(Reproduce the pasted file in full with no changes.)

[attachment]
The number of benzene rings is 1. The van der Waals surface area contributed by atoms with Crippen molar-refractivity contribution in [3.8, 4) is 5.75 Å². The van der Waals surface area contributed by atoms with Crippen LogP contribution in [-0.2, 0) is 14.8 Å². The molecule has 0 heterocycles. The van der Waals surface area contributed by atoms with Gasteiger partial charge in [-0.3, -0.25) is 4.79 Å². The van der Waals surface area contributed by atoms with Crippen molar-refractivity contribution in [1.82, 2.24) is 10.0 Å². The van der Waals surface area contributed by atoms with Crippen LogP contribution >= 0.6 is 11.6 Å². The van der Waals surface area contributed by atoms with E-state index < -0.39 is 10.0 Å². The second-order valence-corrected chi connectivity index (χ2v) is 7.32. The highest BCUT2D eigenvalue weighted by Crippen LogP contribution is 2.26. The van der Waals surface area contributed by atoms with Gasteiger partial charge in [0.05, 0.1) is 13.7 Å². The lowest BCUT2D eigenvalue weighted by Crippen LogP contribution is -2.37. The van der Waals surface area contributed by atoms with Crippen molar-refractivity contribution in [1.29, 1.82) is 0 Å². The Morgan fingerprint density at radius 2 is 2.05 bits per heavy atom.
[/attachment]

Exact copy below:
The number of benzene rings is 1. The van der Waals surface area contributed by atoms with Crippen molar-refractivity contribution in [3.8, 4) is 5.75 Å². The van der Waals surface area contributed by atoms with Crippen LogP contribution in [-0.2, 0) is 14.8 Å². The molecule has 0 heterocycles. The van der Waals surface area contributed by atoms with Gasteiger partial charge in [-0.3, -0.25) is 4.79 Å². The van der Waals surface area contributed by atoms with Crippen molar-refractivity contribution in [1.82, 2.24) is 10.0 Å². The van der Waals surface area contributed by atoms with Crippen LogP contribution >= 0.6 is 11.6 Å². The van der Waals surface area contributed by atoms with E-state index < -0.39 is 10.0 Å². The second-order valence-corrected chi connectivity index (χ2v) is 7.32. The highest BCUT2D eigenvalue weighted by Crippen LogP contribution is 2.26. The van der Waals surface area contributed by atoms with Gasteiger partial charge in [0.05, 0.1) is 13.7 Å². The lowest BCUT2D eigenvalue weighted by Crippen LogP contribution is -2.37. The van der Waals surface area contributed by atoms with Crippen molar-refractivity contribution in [1.29, 1.82) is 0 Å². The Morgan fingerprint density at radius 2 is 2.05 bits per heavy atom.